“One of Us” puts European Commission on the defensive

18581490_1494894630582932_1089524314007024045_n-e1495465089663.jpgThe hearing of the case One of Us vs. the European Commission was held on Tuesday 16 May 2017 before a Chamber of five judges of the Court of Justice of the European Union (CJEU) in Luxembourg.

The European Citizens’ Initiative (ECI) “One of Us”, which had gathered nearly two million signatures in Europe in 2012/2013, calls for a ban on European funding for activities involving the destruction of human embryos, in particular in research and development aid cooperation. However, in a poorly argued Communication issued in May 2014, the European Commission refused to transmit the citizens’ initiative to the European Parliament for debate, thus effectively assuming for itself a right to block the process.

The hearing on Tuesday, May 16, 2017, allowed Paul Diamond, the British lawyer speaking for the initiative, to set the focus the debate on the question of how the ECI can contribute to strengthening democracy if it can be arbitrarily turned down like this (see his plea: Oral argument).

The substance of the questions put to the Court are: is there the minimum standard to which the Commission is to be held in its reply, or can the Commission just do anything it likes without even providing a solid and conclusive reasoning? Is the Commission’s action, or failure to act, on an ECI exempt from review by the CJEU? Does the Commission, an executive body far removed from any democratic election or supervision, have the right to simply block an initiative it does not sympathise with? Should citizens therefore propose only initiatives which they know are fully in line with the Commission’s own agenda?

As the Commission’s representative pointed out, the Commission’s point of view indeed is that it has a “monopoly on political initiative” in the EU framework, and therefore must have the right to block successful ECIs for entirely discretionary reasons – or perhaps even for no reasons at all. “The organizers’ disappointment is of no interest to the Commission. The applicants’ challenge only reflects their substantive disagreement over the presuppositions of the Commission. There is a right to be received by the Commission and it must make a finding, but no more”, he said sententiously. As one observer said, “he talked himself quite into a corner”.

If the Court were to follow this line of reasoning, that would sound the death-knell to the ECI as an instrument to make the EU more democratic. Already now, following the initial enthusiasm in 2012, there are hardly any new proposals for ECIs. The Commission has refused to register many ECIs that have been proposed – and very clamorously when it registered the pro-family initiative “Mum Dad & Kids”, it made a public statement in which it hinted that it opposed this initiative and would do everything it could to prevent its success. It is yet unclear whether “Mum Dad & Kids”, who as a matter of precaution are themselves counting the signatures collected prior to submitting them, have been successful in collecting more than 1 million signatures – but very clearly it is the only initiative in years to at least have come close to that target.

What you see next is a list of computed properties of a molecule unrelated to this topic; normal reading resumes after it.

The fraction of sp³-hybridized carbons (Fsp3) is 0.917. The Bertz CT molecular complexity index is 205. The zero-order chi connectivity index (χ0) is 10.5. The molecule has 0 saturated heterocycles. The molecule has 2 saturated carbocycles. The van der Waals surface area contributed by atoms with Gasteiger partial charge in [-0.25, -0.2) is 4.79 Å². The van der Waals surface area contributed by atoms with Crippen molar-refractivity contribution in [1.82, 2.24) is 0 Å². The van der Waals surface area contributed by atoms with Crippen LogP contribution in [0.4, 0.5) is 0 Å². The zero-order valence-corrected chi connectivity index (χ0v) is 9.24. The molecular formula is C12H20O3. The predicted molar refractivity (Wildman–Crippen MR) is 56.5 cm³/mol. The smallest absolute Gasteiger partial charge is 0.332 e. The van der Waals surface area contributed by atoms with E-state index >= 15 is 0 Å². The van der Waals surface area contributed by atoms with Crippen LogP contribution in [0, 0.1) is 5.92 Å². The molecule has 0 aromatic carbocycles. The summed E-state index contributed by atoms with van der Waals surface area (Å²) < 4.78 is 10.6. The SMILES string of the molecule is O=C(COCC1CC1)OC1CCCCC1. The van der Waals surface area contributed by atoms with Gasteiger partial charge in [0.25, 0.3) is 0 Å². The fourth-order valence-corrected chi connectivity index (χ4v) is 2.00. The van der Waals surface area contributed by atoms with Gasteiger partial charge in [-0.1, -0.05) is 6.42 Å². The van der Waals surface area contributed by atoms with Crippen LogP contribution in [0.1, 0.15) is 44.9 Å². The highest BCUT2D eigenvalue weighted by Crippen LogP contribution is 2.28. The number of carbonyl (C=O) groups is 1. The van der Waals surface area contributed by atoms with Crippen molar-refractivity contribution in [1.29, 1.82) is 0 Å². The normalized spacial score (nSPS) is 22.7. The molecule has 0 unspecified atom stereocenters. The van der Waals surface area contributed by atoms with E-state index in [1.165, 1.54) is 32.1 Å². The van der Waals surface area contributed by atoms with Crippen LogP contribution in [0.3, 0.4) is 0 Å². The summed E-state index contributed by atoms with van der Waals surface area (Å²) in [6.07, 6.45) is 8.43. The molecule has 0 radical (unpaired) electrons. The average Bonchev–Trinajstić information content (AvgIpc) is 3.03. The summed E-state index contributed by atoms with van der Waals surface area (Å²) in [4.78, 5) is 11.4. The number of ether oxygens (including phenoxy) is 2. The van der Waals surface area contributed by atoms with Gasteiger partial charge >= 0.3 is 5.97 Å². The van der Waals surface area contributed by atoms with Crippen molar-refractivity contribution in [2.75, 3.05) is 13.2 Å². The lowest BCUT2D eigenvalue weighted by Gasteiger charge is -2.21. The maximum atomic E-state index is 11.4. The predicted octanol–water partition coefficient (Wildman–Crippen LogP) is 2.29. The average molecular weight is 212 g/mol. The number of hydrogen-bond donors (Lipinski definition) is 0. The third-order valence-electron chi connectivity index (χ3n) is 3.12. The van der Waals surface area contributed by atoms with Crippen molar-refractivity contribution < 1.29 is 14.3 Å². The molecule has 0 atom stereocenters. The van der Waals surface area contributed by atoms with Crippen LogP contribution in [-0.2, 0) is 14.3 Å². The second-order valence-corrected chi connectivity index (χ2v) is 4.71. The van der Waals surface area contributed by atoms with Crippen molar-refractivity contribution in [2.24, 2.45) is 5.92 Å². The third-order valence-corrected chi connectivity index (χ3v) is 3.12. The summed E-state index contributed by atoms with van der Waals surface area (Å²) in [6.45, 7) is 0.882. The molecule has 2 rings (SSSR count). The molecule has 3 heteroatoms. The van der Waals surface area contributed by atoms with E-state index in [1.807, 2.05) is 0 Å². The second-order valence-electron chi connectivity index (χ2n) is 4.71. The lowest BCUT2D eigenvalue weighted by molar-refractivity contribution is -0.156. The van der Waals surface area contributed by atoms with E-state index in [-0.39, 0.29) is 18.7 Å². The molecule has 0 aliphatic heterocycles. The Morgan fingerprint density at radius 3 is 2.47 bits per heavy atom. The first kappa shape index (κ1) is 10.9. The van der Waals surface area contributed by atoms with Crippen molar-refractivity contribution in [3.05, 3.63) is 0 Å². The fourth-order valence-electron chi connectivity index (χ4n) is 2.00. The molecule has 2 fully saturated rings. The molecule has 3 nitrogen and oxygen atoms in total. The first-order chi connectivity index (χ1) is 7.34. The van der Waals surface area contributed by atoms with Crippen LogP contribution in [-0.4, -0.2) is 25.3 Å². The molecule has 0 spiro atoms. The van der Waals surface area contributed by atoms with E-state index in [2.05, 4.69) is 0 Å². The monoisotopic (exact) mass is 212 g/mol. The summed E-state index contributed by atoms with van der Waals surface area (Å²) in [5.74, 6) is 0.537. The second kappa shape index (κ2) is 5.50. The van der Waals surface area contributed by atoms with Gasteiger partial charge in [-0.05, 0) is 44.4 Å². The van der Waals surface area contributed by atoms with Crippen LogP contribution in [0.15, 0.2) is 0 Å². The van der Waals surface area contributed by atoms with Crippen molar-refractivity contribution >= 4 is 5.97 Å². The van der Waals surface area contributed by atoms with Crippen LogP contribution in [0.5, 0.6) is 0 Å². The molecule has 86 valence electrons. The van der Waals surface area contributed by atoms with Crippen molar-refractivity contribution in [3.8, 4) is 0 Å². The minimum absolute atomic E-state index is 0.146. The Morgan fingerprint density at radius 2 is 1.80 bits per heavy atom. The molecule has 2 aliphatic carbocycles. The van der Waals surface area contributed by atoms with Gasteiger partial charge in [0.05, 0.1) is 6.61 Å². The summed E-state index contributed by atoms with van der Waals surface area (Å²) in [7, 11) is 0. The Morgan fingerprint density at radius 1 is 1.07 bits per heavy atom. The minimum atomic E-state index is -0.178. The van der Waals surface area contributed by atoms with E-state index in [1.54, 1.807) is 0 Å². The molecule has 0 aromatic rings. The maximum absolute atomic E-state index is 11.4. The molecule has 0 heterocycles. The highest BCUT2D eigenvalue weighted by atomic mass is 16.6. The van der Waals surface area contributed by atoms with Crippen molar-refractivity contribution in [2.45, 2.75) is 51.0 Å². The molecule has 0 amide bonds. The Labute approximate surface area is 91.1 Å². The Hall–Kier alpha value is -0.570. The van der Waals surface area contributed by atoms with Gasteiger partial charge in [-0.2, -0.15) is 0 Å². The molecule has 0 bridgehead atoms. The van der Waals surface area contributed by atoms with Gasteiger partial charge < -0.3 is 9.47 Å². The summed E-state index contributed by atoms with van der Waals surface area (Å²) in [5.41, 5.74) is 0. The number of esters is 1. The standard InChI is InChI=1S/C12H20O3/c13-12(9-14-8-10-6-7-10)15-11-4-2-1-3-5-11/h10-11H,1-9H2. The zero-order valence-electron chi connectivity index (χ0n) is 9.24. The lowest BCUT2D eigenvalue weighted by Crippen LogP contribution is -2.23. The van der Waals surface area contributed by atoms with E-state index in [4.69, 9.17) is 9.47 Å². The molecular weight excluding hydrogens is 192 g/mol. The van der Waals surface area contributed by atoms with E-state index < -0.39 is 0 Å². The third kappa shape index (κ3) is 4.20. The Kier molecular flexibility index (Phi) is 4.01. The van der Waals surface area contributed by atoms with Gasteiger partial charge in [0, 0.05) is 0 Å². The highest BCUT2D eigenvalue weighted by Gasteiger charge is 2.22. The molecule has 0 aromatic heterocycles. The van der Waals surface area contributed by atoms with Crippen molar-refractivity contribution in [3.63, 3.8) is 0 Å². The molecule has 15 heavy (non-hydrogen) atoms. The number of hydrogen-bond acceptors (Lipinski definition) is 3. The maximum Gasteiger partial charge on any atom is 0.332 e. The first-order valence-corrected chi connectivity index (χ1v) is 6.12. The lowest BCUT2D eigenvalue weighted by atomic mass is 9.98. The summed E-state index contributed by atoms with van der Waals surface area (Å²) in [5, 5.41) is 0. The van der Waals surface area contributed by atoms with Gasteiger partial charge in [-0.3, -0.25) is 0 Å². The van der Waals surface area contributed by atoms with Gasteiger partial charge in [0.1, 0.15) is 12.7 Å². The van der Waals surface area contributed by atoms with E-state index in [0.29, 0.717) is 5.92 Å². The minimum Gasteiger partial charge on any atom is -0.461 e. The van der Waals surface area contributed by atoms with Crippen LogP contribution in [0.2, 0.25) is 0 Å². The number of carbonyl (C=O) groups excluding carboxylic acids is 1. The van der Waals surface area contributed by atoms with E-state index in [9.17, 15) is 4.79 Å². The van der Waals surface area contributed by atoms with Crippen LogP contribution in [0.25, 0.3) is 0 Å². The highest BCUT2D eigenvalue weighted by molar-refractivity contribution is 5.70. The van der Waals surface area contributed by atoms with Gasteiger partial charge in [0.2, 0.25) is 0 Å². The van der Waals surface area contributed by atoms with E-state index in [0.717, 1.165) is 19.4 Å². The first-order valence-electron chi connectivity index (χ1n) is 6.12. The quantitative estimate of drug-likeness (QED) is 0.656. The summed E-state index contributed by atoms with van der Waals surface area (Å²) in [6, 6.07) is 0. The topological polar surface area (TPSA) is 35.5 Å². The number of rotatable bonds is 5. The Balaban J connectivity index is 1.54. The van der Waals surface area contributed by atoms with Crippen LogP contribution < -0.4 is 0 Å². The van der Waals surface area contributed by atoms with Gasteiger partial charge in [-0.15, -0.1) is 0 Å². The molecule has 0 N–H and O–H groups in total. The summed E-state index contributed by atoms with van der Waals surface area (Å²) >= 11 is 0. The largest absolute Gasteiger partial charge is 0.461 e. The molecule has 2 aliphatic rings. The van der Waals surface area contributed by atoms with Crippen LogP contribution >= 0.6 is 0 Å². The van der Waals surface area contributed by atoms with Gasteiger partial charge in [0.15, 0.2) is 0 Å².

In the law courts, however, it is the Commission who increasingly comes under pressure. The Court of Justice recently issued two decisions (Bürgerausschuss für die Bürgerinitiative Minority SafePack v. European Commission, T-646/13, and Michael Efler and Others v Commission, T-754/14) – both condemning the European Commission for wrongfully not having registered initiatives that according to the Court at least partially fulfilled the criteria for registration. But the “One of Us” case is different, and from an institutional point of view far more important, as it concerns an initiative whose compliance with the conditions for registration never stood in doubt and which was successful in collecting (far more than) 1 million signatures, but which nevertheless was turned down by the Commission in a completely arbitrary manner – on the grounds that, as the Commission’s agent made clear in the court room, the Commission feals entitled to such arbitrariness.   

Bizarrely, the European Council and the European Parliament pleaded in support of the Commission and against “One of Us”, thus undermining their own institutional roles. On the other hand, “One of Us” was supported by the Polish government, which pointed out the legal, logical, and ethical flaws of the Commission’s Communication.
Legal counsel Paul Diamond said he was pleased with the outcome of the hearing: “I feel that all the arguments have been well developed and that the Court is fully aware that the future of the ICE is in its hands “.The Court’s decision should be known towards the end of the year.